Monthly Archives: January 2016

Change 9, day 1.

So today was the first day of my C9 challenge and I thought I’d blog about it since it’s a Forever Living thing and as I’m sure most of you know by now, I work with it.It’s also the first time ever I do any kind of dietary challenge, so I want to share my experiences on it since it’s becoming a very popular program.

C9 is called Clean9 around the world, but in Norway it’s called Change9. But though the name is different it’s exactly the same program as everywhere else, except the government is kind of strict on supplements, so we don’t have a certain supplement that’s supposed to help you burn more fat, but I don’t mind because it means I can drink more tea and coffee, though the idea is that you really should limit the consumption of caffeine for the duration of the nine days. .
Anyway, I love the name Change9 a lot more than Clean9 because it at least to me implies slightly different things. Whilst Clean9 sounds like a pure cleanse, Change9 sounds like the beginning of changing yourself. And that is what the program ultimately is. Sure, you may lose some weight and inches on it, but the idea is to get you thinking about food differently. It is the first step in a 69 day program, and it’s followed by Fit1 and Fit2 which focuses more on healthy eating and exercising habits.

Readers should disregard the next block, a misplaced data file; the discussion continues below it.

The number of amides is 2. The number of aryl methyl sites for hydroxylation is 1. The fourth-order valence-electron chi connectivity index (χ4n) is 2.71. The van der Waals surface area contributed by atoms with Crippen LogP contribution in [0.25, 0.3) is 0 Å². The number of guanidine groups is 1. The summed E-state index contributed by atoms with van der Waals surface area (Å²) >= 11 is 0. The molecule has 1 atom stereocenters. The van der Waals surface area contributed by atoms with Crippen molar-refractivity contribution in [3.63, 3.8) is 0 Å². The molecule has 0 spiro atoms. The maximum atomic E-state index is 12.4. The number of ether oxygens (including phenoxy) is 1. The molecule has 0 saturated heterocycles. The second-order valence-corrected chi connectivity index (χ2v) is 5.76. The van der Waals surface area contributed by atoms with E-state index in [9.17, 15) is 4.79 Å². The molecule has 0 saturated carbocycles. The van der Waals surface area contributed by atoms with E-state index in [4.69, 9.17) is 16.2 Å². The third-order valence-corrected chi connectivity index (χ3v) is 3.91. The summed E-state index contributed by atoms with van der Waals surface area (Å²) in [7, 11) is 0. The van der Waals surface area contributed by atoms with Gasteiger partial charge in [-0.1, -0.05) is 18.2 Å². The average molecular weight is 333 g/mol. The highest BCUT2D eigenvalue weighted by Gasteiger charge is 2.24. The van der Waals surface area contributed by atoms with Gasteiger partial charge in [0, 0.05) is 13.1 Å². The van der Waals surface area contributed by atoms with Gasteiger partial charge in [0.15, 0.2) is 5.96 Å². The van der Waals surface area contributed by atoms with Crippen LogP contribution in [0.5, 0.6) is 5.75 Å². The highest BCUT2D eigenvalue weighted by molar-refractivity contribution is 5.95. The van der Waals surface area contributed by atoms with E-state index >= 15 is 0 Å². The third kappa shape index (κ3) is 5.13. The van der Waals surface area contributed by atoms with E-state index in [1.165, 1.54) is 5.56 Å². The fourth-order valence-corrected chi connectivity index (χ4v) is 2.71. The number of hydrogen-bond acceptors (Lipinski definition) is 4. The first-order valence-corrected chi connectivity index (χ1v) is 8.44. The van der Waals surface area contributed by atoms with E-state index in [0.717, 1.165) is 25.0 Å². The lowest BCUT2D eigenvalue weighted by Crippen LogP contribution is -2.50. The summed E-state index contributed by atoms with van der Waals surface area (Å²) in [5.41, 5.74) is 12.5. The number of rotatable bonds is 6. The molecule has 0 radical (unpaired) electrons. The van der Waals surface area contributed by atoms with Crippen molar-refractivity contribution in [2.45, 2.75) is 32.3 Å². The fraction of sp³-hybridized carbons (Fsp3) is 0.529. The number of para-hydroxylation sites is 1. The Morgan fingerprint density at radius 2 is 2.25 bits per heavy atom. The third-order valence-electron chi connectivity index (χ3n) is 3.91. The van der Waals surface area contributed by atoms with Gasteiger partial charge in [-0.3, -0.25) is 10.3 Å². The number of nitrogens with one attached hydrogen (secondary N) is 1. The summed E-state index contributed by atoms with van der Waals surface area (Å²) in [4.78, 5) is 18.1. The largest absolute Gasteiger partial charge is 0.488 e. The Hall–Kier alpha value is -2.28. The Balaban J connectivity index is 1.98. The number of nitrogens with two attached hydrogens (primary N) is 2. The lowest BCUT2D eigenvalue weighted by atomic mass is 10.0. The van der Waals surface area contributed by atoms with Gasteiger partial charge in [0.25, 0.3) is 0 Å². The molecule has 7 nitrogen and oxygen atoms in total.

Truth be told, I’m glad the first day is nearly over. The first two days on this program are quite tough. You are allowed only one protein shake at lunch time and mainly water, Aloe Vera gel, fiber which is a little filling and supplements for the rest of the day. However, there is a free list of fruit and vegetables you can eat from and I’ve been using it throughout the day including in my shake to make a smoothie. The day has actually gone very well and I was even able to go to the gym. The key for me was lots of flavours. Tangerines, blueberries, my favourite white tea, cherry tomatos etc, made it more bareable. I’m getting to the point now though where I’m dreaming of all kinds of food and large plates of it!

On the remaining seven days of the program I’ll be able to have two shakes and a 600 calorie meal, so I’ll be holding on for Tuesday and do and update on my progress then.

The importance of working, aside from making money

As someone who is blind, I am perfectly capable of holding down a full time job. And not only that, but I can be a very positive asset to my work environment and work colleagues. However, getting to prove that I can hasn’t been and isn’t that easy.

It actually started with my parents, may they both rest in perfect peace. They did their upmost for me to be as normal as possible. But when it came to work, they had this really strange attitude that there wasn’t anything I could do. My brother was a newspaper boy and when he was old enough, he started working in the local supermarket. He earned his own money and I was jealous. Not only did my brother work, but most of my friends did too by the time we reached our teens. I only had sighted friends where I live, so the weekend became a little boring then since I didn’t work.